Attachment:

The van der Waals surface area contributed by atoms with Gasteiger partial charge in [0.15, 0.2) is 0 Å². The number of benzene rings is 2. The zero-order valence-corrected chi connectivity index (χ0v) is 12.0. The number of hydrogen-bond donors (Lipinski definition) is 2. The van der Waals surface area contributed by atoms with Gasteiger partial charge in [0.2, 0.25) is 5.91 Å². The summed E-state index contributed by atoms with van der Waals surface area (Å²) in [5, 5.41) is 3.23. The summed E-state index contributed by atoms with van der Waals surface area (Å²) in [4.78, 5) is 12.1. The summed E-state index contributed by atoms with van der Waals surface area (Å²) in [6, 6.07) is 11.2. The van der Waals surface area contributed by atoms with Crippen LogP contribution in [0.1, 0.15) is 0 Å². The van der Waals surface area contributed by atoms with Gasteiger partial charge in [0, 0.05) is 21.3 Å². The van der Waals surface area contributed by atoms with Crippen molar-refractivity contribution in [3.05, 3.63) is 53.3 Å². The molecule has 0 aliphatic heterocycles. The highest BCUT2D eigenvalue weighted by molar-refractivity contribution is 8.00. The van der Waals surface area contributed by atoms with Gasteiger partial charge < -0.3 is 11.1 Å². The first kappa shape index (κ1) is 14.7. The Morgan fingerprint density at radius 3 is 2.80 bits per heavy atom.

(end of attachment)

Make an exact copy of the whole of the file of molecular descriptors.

The van der Waals surface area contributed by atoms with Gasteiger partial charge in [0.15, 0.2) is 0 Å². The number of benzene rings is 2. The zero-order valence-corrected chi connectivity index (χ0v) is 12.0. The number of hydrogen-bond donors (Lipinski definition) is 2. The van der Waals surface area contributed by atoms with Gasteiger partial charge in [0.2, 0.25) is 5.91 Å². The summed E-state index contributed by atoms with van der Waals surface area (Å²) in [5, 5.41) is 3.23. The summed E-state index contributed by atoms with van der Waals surface area (Å²) in [4.78, 5) is 12.1. The summed E-state index contributed by atoms with van der Waals surface area (Å²) in [6, 6.07) is 11.2. The van der Waals surface area contributed by atoms with Crippen LogP contribution in [0.1, 0.15) is 0 Å². The van der Waals surface area contributed by atoms with Gasteiger partial charge in [0, 0.05) is 21.3 Å². The van der Waals surface area contributed by atoms with Crippen molar-refractivity contribution in [3.05, 3.63) is 53.3 Å². The molecule has 0 aliphatic heterocycles. The highest BCUT2D eigenvalue weighted by molar-refractivity contribution is 8.00. The van der Waals surface area contributed by atoms with Gasteiger partial charge < -0.3 is 11.1 Å². The first kappa shape index (κ1) is 14.7. The Morgan fingerprint density at radius 3 is 2.80 bits per heavy atom.